|ERIC ALLEN PATTON,
|JUSTIN JONES, in his capacity as
Director, Oklahoma Department of
Corrections; MARTY SIRMONS,
Warden, Oklahoma State Penitentiary;
JOHN DOE, Unknown Executioners in
their capacities as Employees and/or
Agents of the Oklahoma Department
In November 1996, Patton was convicted in the District Court of Oklahoma County, Oklahoma, of the first degree malice murder of Charlene Kauer. Patton was subsequently sentenced, in accordance with the jury's recommendation, to death for that conviction. The Oklahoma Court of Criminal Appeals (OCCA) affirmed Patton's murder conviction and death sentence on direct appeal, Patton v. State, 973 P.2d 270 (Okla. Crim. App. 1998), cert denied, 528 U.S. 939 (1999), and subsequently denied Patton's application for post-conviction relief. Patton v. State, 989 P.2d 983 (Okla. Crim. App. 1999).
In August of 2000, Patton initiated federal habeas corpus proceedings by filing a 28 U.S.C. § 2254 petition in the United States District Court for the Western District of Oklahoma. The district court denied Patton's petition on April 10, 2003. We affirmed the denial of federal habeas relief on September 21, 2005, Patton v. Mullin, 425 F.3d 788 (10th Cir. 2005), and the Supreme Court denied Patton's petition for writ of certiorari on May 30, 2006. Patton v. Sirmons, 126 S.Ct. 2327 (2006). On July 10, 2006, the OCCA, acting upon the request of the State of Oklahoma, set Patton's execution date for August 29, 2006.
In late February 2006, while his petition for writ of certiorari from his federal habeas action was still pending with the Supreme Court, Patton initiated an administrative grievance proceeding with the defendant prison officials alleging that Oklahoma's lethal injection protocol created a significant and unnecessary risk that an inmate would consciously suffer excruciating pain. After exhausting his administrative remedies, Patton initiated this 42 U.S.C. § 1983 civil action on May 31, 2006. In his complaint, Patton alleged that the lethal injection protocol utilized by defendants, although purportedly designed "to induce death only after a condemned prisoner has been rendered unconscious and unable to experience pain," actually violates the Eighth Amendment by creating an unnecessary risk of "conscious suffering and pain during execution . . . ." ROA, Doc. 4 at 1. More specifically, the complaint alleges, in pertinent part, that the protocol (a) "fails to employ properly trained persons to carry out what is, in effect, the surgical induction of anesthesia," (b) "arbitrarily and unnecessarily uses drugs and drug dosages that create significant risks that condemned prisoners will suffer completely unnecessary pain during execution," and (c) "delivers drugs through two . . . IV lines, impairing control over the timing and sequence of drug delivery and increasing the risk of drug administration failure." Id.
On July 28, 2006, Patton filed a motion asking the district court to "enter a preliminary injunction precluding the Defendants from proceeding with [his scheduled] execution . . . on August 29, 2006." Id., Doc. 17 at 22. The district court conducted an evidentiary hearing on Patton's motion on August 8, 2006. At the conclusion of the hearing, the district court denied the motion. Patton has since filed a notice of appeal from the district court's order of denial.
On August 25, 2006, we granted Patton's request for expedited oral argument by conducting oral argument by telephone with Patton's counsel and counsel for defendants.
We review for abuse of discretion a district court's order denying a motion for stay of execution of a state prisoner. Bowersox v. Williams, 517 U.S. 345, 346 (1996). Applying that standard to Patton's appeal, we conclude, for the reasons outlined below, that the district court did not abuse its discretion in denying Patton's motion to preliminarily enjoin his scheduled execution.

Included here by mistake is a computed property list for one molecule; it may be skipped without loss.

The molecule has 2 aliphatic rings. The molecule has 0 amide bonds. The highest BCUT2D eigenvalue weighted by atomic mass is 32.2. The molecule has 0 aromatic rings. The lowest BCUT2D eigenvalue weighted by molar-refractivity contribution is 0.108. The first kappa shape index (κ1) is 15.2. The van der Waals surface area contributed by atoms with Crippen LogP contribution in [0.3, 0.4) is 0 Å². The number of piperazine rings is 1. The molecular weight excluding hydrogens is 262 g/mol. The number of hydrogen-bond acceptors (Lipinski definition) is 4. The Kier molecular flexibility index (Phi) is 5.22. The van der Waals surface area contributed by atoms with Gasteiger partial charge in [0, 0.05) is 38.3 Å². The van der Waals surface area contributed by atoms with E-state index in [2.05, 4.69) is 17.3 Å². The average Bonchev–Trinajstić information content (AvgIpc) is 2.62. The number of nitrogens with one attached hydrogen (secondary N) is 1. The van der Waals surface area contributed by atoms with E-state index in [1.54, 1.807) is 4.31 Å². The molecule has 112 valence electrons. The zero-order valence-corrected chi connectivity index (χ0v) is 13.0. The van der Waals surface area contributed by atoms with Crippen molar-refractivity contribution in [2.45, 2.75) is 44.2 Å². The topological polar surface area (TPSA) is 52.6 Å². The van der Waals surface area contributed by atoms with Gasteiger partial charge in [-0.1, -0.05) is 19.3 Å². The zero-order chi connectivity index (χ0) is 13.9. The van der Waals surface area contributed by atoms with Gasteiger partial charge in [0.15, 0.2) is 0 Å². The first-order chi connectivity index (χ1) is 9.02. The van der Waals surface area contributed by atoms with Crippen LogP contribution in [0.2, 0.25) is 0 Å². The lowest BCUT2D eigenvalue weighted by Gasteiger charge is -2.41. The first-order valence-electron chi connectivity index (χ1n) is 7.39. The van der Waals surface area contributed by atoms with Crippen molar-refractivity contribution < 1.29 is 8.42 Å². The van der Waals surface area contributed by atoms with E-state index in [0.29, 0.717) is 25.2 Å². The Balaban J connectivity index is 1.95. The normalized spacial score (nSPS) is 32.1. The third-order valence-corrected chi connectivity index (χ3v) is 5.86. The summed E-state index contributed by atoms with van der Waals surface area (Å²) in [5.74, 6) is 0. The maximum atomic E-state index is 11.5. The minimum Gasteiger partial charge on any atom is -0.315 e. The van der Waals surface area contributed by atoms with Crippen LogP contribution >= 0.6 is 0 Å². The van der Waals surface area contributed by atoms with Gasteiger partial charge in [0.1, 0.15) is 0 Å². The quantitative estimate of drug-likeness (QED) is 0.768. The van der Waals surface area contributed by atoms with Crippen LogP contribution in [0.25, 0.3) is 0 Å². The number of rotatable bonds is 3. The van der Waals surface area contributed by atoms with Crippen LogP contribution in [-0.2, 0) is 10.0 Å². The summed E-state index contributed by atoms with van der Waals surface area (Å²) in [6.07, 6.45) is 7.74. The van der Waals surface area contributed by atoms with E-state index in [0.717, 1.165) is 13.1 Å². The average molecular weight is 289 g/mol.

In its recent decision in Hill v. McDonough, 126 S.Ct. 2096 (2006), the Supreme Court emphasized that filing a § 1983 action challenging the constitutionality of certain aspects of a state's execution protocol by no means "entitle[s] the complainant to an order staying [his] execution as a matter of course." 126 S.Ct. at 2104. That is because "[b]oth the State and the victims of [the] crime have an important interest in the timely enforcement of [the] sentence." Id. Thus, an inmate intending to assert such a challenge generally must file his or her suit in sufficient time to "allow consideration of the merits without requiring entry of a stay" of execution. Hill, 126 S.Ct. at 2104 (quoting Nelson v. Campbell, 541 U.S. 637, 650 (2004)).
Here, the district court concluded that Patton failed to abide by this general rule:
This plaintiff has delayed unnecessarily delayed his quest for injunctive relief from this Court. It was well-established at least two years ago [in Nelson] that he delayed at his peril. There was no legal impediment to his proceeding while his collateral review was pending and I do find that he has not shown any sufficient reason for delaying until March of 2006 the administrative procedure which serves as a predicate for his application now for judicial relief.
ROA, Vol. IV at 242-43
Without identifying the precise point at which Patton should have filed his suit, we agree that Patton has failed to act in a timely manner to challenge the constitutionality of Oklahoma's lethal injection protocol. Patton was initially sentenced to death in late 1996, and his unsuccessful attempts to challenge that sentence on direct appeal concluded in 1999. According to the record on appeal, Oklahoma's lethal injection protocol has remained essentially constant since that time. Notwithstanding the constancy of the protocol, however, Patton made no effort to challenge its constitutionality, either via prison administrative proceedings or in a legal action filed in federal court, until more than six years after the completion of his direct appeal, nearly two years after the Supreme Court warned in Nelson that "method-of-execution" challenges should be "brought at such a time as to allow consideration of the merits without requiring entry of a stay," 541 U.S. at 650, and approximately five months after we affirmed the district court's denial of his application for federal habeas relief.(1) See Gomez v. United States District Court, 503 U.S. 653, 654 (1992) (criticizing inmate for filing "method-of-execution" challenge pursuant to 42 U.S.C. § 1983 more than a decade after the completion of his direct appeal, and shortly before his scheduled execution); White v. Johnson, 429 F.3d 572, 574 (5th Cir. 2005) (rejecting as dilatory a "method-of-execution" challenge brought pursuant to 42 U.S.C. § 1983 by inmate who had "been on death row for more than six years").